On May 25, HRT officials said they thought flooding was the culprit. The area across from The Hague floods in unusually high tides.
Water "can play a role, but we're not sure it played a role in this," Lint said May 26.
He added that settling at
the crossing has caused some movement of the tracks, which can be a cause of
Meanwhile, HRT President and CEO Philip Shucet said 10 other light- rail crossings built in the same way would be inspected for similar settling problems. He said the project's $338-million budget includes ample contingency money to pay for the repairs. The track crossing, now on a ballasted base, will be replaced with tracks that are embedded, providing a more solid foundation at the intersection. It will cost $80,000 to $120,000.
Shucet also said the problem will not cause HRT to miss its July 17 deadline for finishing track construction downtown. In fact, he said, the work is still ahead of schedule.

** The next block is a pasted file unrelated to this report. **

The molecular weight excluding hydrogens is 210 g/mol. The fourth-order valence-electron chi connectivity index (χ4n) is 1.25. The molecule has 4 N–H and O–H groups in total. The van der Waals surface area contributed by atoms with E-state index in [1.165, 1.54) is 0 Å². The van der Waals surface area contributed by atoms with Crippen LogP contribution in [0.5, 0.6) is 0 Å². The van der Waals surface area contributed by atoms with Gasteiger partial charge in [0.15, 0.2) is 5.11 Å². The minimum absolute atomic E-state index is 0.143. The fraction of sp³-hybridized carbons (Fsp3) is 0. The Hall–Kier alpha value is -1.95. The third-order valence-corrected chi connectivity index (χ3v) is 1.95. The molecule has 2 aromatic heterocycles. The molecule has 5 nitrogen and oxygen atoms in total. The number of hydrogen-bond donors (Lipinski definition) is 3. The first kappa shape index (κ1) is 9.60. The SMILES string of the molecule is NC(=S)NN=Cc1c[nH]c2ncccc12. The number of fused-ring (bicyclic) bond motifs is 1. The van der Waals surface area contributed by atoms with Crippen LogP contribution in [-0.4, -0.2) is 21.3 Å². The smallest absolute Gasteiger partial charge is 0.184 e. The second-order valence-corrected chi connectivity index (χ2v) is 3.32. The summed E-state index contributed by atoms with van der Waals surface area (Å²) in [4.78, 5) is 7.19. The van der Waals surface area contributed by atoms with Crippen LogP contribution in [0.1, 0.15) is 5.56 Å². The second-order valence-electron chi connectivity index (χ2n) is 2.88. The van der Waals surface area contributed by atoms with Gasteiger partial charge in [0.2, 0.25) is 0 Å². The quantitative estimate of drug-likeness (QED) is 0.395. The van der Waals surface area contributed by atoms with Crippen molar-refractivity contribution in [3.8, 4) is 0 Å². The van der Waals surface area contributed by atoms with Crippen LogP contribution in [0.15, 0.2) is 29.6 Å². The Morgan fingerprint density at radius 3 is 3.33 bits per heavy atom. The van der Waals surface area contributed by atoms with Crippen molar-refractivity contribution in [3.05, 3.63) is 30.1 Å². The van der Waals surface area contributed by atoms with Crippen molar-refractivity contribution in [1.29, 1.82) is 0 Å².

The repair is expected to take two weeks. Brambleton traffic will not be affected, but Second Street will be closed.
"We're doing what we're supposed to do," Shucet said.
He said high water could be a problem for light- rail operations at times because the system was built at grade level, which is less expensive than an elevated system.
"There might be times in some areas trains cannot pass," he said. "A decision was made to build it at grade.... There will be certain things we'll have to deal with."
The light-rail trains are expected to start running in May 2011.